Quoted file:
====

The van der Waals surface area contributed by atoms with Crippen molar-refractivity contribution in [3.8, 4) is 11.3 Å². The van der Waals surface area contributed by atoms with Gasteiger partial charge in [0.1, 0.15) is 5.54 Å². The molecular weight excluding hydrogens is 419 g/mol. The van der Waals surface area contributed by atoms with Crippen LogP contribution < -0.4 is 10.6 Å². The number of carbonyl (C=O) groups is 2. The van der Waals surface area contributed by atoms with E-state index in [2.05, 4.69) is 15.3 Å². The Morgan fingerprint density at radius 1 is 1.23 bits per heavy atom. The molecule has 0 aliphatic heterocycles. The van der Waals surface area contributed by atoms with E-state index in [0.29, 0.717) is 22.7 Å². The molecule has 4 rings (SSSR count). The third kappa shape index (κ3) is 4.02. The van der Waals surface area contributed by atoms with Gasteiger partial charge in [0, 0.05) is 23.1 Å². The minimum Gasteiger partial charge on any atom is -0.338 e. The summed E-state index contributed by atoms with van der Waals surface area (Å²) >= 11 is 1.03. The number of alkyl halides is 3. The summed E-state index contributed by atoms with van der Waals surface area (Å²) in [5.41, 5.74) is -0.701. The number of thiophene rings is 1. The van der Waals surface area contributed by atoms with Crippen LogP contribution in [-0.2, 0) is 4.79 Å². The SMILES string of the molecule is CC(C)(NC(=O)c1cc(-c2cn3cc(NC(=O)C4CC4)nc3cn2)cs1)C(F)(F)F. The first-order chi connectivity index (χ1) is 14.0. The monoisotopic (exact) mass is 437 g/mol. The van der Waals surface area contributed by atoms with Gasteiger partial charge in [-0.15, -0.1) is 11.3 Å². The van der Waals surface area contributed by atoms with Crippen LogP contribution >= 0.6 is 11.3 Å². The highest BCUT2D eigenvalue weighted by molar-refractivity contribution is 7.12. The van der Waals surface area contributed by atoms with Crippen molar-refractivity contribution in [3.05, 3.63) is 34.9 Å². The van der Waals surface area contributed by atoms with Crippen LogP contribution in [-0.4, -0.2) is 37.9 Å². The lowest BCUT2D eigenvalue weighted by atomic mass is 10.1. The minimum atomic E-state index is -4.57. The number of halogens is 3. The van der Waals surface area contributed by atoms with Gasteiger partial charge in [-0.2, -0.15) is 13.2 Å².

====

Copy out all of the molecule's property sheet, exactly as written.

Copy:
The van der Waals surface area contributed by atoms with Crippen molar-refractivity contribution in [3.8, 4) is 11.3 Å². The van der Waals surface area contributed by atoms with Gasteiger partial charge in [0.1, 0.15) is 5.54 Å². The molecular weight excluding hydrogens is 419 g/mol. The van der Waals surface area contributed by atoms with Crippen LogP contribution < -0.4 is 10.6 Å². The number of carbonyl (C=O) groups is 2. The van der Waals surface area contributed by atoms with E-state index in [2.05, 4.69) is 15.3 Å². The Morgan fingerprint density at radius 1 is 1.23 bits per heavy atom. The molecule has 0 aliphatic heterocycles. The van der Waals surface area contributed by atoms with E-state index in [0.29, 0.717) is 22.7 Å². The molecule has 4 rings (SSSR count). The third kappa shape index (κ3) is 4.02. The van der Waals surface area contributed by atoms with Gasteiger partial charge in [0, 0.05) is 23.1 Å². The minimum Gasteiger partial charge on any atom is -0.338 e. The summed E-state index contributed by atoms with van der Waals surface area (Å²) >= 11 is 1.03. The number of alkyl halides is 3. The summed E-state index contributed by atoms with van der Waals surface area (Å²) in [5.41, 5.74) is -0.701. The number of thiophene rings is 1. The van der Waals surface area contributed by atoms with Crippen LogP contribution in [-0.2, 0) is 4.79 Å². The SMILES string of the molecule is CC(C)(NC(=O)c1cc(-c2cn3cc(NC(=O)C4CC4)nc3cn2)cs1)C(F)(F)F. The first-order chi connectivity index (χ1) is 14.0. The monoisotopic (exact) mass is 437 g/mol. The van der Waals surface area contributed by atoms with Gasteiger partial charge in [-0.15, -0.1) is 11.3 Å². The van der Waals surface area contributed by atoms with Crippen LogP contribution >= 0.6 is 11.3 Å². The highest BCUT2D eigenvalue weighted by molar-refractivity contribution is 7.12. The van der Waals surface area contributed by atoms with Crippen molar-refractivity contribution in [3.05, 3.63) is 34.9 Å². The van der Waals surface area contributed by atoms with Crippen LogP contribution in [-0.4, -0.2) is 37.9 Å². The lowest BCUT2D eigenvalue weighted by atomic mass is 10.1. The minimum atomic E-state index is -4.57. The number of halogens is 3. The van der Waals surface area contributed by atoms with Gasteiger partial charge in [-0.2, -0.15) is 13.2 Å².